Metal is often filled with chaotic dynamics, eclectic instrumentation and daunting displays of virtuosity. In such a musical climate, it is a feat to take repeating, simple motifs and craft them into engaging, emotive songs. Post-metal outfit Cult of Luna are one of but a few acts with the passion and song craft to take sparse arrangements and transform them into epics. On Mariner, released on April 7 through Density Records and Indie Recordings, the Swedish six-piece collaborate with American vocalist Julie Christmas to create a haunting, cinematic record that is huge, monolithic and incredible in its own respect.
Opening with the eight minute “A Greater Call,” Cult of Luna & Julie Christmas introduce a fifty-five minute, five track concept record, exploring outer space. Starting with ambient keys and reverb soaked drums, a droning effect increases in intensity with each repetition of the main motif, building tension over nearly three minutes before Christmas’ hooky yet haunting vocals are matched by aggressive screams, ringing guitars and pounding drums. A simple, chugging riff builds into the most ominous chorus I have heard in some time. It is immediately apparent that collaborating with Christmas brings an entirely new level of emotional intensity to Cult of Luna’s work, and this opening track sets the stage for the sonic journey of the remaining four tracks.
“Chevron” opens with pounding toms and a punk-influenced bass line underlying Christmas’ melodies. Ambient guitars complement the section before Christmas’s jarringly broken screams command the direction of the song. Her versatility as a vocalist brings a new level of anger, passion and vulnerability to Cult of Luna’s sometimes Mastodon-esque riffing and tense, sparse arrangements. This song drifts seamlessly from angry, unhinged sections to droning, jangling guitars and atmospheric keys.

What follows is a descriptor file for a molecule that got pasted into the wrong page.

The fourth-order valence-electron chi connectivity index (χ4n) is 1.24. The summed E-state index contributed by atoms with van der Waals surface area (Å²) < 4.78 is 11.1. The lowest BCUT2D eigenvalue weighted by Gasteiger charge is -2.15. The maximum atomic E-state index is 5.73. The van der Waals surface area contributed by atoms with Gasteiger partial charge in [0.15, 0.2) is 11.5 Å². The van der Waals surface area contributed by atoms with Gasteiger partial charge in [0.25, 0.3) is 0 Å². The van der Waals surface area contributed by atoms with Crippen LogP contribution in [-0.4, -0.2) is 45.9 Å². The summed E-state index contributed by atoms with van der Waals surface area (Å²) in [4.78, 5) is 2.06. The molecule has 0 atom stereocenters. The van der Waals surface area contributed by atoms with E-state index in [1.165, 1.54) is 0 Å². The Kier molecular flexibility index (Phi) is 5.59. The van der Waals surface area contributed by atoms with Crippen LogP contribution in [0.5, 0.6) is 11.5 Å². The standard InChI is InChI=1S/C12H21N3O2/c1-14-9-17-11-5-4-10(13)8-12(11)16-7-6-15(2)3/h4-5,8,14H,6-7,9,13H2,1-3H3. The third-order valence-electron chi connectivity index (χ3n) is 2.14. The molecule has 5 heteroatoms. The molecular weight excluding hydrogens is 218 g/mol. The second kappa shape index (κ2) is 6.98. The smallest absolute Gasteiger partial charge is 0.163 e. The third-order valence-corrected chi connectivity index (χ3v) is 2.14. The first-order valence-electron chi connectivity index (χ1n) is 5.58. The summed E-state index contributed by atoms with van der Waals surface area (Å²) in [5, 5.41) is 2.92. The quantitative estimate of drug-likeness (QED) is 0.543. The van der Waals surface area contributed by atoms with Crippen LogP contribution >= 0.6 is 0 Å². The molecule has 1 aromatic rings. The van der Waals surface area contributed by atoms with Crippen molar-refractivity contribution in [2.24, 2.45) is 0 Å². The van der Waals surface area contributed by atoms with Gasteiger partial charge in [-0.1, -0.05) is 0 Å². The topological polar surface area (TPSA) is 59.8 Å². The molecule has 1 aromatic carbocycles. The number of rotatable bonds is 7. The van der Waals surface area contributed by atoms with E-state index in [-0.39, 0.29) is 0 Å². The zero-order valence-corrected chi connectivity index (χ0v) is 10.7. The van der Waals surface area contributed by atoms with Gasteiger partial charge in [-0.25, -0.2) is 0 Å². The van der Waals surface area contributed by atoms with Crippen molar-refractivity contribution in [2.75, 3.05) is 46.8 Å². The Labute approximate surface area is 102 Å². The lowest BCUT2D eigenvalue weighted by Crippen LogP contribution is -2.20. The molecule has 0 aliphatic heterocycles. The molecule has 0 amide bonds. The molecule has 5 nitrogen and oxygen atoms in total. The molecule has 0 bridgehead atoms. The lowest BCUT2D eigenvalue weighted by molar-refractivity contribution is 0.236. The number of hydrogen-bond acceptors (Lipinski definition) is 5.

Just under fifteen minutes, the epic “Cygnus” closes the album with a creeping, malignant march with near whispered, cracked vocals further conveying the dramatic tone of the song. One of my favorite sections of the song features a heavily processed tapping part that contributes to the darkly psychedelic vibe of the record. Dramatic, intense and dynamic, “Cygnus” closes Mariner in a fashion that reiterates every element that has made the album so notably excellent.
Though each song on the record ranges from eight to fifteen minutes, the band locks into hypnotizing grooves with just enough development and layering to maintain a listener’s interest. Due to the length of the songs, the album only spans five tracks, and still manages to create a satisfying and thought-provoking experience. To me, this album was an education in the art of minimalism; Cult of Luna & Julie Christmas tastefully employ haunting, crushingly slow riffs and build them to intense climaxes that are counterpointed by the haunting beauty of Christmas’ unique and masterfully diverse vocal delivery. Mariner has potential to be an instant post-metal classic, and I cannot wait to hear the next chapter in Cult of Luna’s impressive development as a band. It is my hope that this future continues to bring collaboration with Julie Christmas.
Notable Tracks: “A Greater Call,” “Cygnus.”
FFO: Battle of Mice, Isis.